Travis Kalanick, Co-Founder and CEO of Uber
Photograph by Barry Chin — Boston Globe via Getty Images
By Dan Primack
November 24, 2014

Why won’t the investors do something?

I read all sorts of variations of that question last week, in regards to the Uber kerfuffle. Some people felt that the company’s shareholders — who have invested around $1.5 billion — should fire CEO Travis Kalanick. Others felt they should insist that Kalanick fire Emil Michael, the Uber executive who floated the possibility of spending $1 million to investigate the private lives of critical journalists. At the very least, they should make sure that Uber employees can’t access user data in order to turn dinner party tricks.

But here’s the reality: Uber’s investors don’t have the power to do any of that.

Like many of the other hot Silicon Valley tech companies, Uber’s governance structure is said to be heavily tilted toward management. Just like Facebook’s (FB) board couldn’t overrule or fire Mark Zuckerberg, I’m told that Uber’s board can’t overrule or fire Kalanick.

This isn’t the old days where venture capitalists could gain a reputation for firing founders in favor of more experienced executives. Entrepreneurs now often maintain control, via mechanisms like dual-class stock. The board members are largely advisory, and can effectively be frozen out by CEO whim.

Why have VCs allowed such a power shift to occur on their dime? Mostly because competition for hot deals is so intense that insisting on adversarial terms — even if in the reasonable pursuit of maintaining fiduciary duty — is a sure way to get your term sheet tossed in the trash. And what VC wants to tell his investors that they don’t have shares in the next Facebook because of a disagreement over voting rights?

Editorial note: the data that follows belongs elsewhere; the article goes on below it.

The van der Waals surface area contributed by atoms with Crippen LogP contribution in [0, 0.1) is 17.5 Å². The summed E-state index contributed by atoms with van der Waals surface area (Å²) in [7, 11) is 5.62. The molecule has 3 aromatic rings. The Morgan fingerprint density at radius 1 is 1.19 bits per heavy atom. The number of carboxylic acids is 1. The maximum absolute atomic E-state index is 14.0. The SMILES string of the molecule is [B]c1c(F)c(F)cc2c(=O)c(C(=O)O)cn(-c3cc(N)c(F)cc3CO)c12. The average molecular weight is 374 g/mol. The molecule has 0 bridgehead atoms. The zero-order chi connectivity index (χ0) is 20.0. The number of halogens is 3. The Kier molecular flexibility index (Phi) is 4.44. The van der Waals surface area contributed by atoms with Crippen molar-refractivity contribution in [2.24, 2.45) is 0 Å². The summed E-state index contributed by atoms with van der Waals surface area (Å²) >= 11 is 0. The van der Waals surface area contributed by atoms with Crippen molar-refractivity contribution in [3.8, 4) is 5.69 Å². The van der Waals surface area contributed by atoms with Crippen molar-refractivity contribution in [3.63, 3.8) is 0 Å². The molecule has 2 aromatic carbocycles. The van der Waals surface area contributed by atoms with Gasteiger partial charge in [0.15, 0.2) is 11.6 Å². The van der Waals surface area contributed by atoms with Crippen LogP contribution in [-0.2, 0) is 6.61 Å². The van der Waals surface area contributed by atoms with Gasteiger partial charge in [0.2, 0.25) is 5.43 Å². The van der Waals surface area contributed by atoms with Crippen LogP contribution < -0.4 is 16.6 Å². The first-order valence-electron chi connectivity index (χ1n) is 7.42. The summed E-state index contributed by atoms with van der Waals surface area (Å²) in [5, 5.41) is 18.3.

So what can investors really do if they disagree with Kalanick’s decisions or continued leadership? One option would be to refuse to participate in the company’s next financing, thus hindering Uber’s geographic and product expansion plans. But that assumes: (a) Investors even have the flexibility to participate on the next round pro rata, given Uber’s rocketing valuation, and (b) Uber can’t raise new money entirely from third-parties, which it likely can.

The other option would be a public rebuke. Take to Twitter or some other medium to express displeasure. The problem with this, of course, is that such an action could be viewed by Uber management as an inappropriate airing of dirty laundry, and result in the investor losing his in-house influence (or his ability to someday sell shares on the secondary market, which requires company approval). Unless it’s a small investor who has no influence in the first place, at which point such a public statement would be largely irrelevant.

None of us, of course, have any idea what Uber investors have (or haven’t) been saying to company management behind the scenes.

In short, Uber’s investors don’t control Uber. If the cultural problems have been trickle-down from the top (as many have argued), that’s also how the solutions will have to flow. All investors can do is try to carefully throw a few pieces of sage advice upstream and hope that they hit the current.

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